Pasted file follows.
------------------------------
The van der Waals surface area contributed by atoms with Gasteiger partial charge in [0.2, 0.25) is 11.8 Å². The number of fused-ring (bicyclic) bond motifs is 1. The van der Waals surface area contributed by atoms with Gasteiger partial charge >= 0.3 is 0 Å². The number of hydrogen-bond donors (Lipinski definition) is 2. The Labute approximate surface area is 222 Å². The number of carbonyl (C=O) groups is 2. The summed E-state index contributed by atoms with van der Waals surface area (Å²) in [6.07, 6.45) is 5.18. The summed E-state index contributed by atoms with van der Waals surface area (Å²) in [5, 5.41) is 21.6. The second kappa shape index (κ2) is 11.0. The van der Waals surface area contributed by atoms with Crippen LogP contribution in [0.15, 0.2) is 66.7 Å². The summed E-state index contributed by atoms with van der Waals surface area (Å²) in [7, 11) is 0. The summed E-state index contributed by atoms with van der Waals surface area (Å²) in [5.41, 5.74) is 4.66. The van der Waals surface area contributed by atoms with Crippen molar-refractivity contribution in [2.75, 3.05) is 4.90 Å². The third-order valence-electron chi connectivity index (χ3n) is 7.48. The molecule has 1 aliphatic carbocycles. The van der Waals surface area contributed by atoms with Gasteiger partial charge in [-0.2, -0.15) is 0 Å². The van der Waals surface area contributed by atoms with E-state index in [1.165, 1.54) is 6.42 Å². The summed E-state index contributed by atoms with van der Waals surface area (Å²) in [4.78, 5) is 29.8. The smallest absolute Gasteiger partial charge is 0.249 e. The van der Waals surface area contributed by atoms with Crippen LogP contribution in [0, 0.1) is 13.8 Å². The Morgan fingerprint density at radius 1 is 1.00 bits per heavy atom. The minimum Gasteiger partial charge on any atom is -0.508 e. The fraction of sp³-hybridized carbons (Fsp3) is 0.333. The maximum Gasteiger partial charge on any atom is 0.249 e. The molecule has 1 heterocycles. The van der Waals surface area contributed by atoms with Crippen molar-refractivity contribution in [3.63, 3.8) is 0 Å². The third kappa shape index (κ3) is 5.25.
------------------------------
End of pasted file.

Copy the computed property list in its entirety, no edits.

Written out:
The van der Waals surface area contributed by atoms with Gasteiger partial charge in [0.2, 0.25) is 11.8 Å². The number of fused-ring (bicyclic) bond motifs is 1. The van der Waals surface area contributed by atoms with Gasteiger partial charge >= 0.3 is 0 Å². The number of hydrogen-bond donors (Lipinski definition) is 2. The Labute approximate surface area is 222 Å². The number of carbonyl (C=O) groups is 2. The summed E-state index contributed by atoms with van der Waals surface area (Å²) in [6.07, 6.45) is 5.18. The summed E-state index contributed by atoms with van der Waals surface area (Å²) in [5, 5.41) is 21.6. The second kappa shape index (κ2) is 11.0. The van der Waals surface area contributed by atoms with Crippen LogP contribution in [0.15, 0.2) is 66.7 Å². The summed E-state index contributed by atoms with van der Waals surface area (Å²) in [7, 11) is 0. The summed E-state index contributed by atoms with van der Waals surface area (Å²) in [5.41, 5.74) is 4.66. The van der Waals surface area contributed by atoms with Crippen molar-refractivity contribution in [2.75, 3.05) is 4.90 Å². The third-order valence-electron chi connectivity index (χ3n) is 7.48. The molecule has 1 aliphatic carbocycles. The van der Waals surface area contributed by atoms with Gasteiger partial charge in [-0.2, -0.15) is 0 Å². The van der Waals surface area contributed by atoms with E-state index in [1.165, 1.54) is 6.42 Å². The summed E-state index contributed by atoms with van der Waals surface area (Å²) in [4.78, 5) is 29.8. The smallest absolute Gasteiger partial charge is 0.249 e. The van der Waals surface area contributed by atoms with Crippen LogP contribution in [0, 0.1) is 13.8 Å². The Morgan fingerprint density at radius 1 is 1.00 bits per heavy atom. The minimum Gasteiger partial charge on any atom is -0.508 e. The fraction of sp³-hybridized carbons (Fsp3) is 0.333. The maximum Gasteiger partial charge on any atom is 0.249 e. The molecule has 1 heterocycles. The van der Waals surface area contributed by atoms with Crippen molar-refractivity contribution in [3.63, 3.8) is 0 Å². The third kappa shape index (κ3) is 5.25.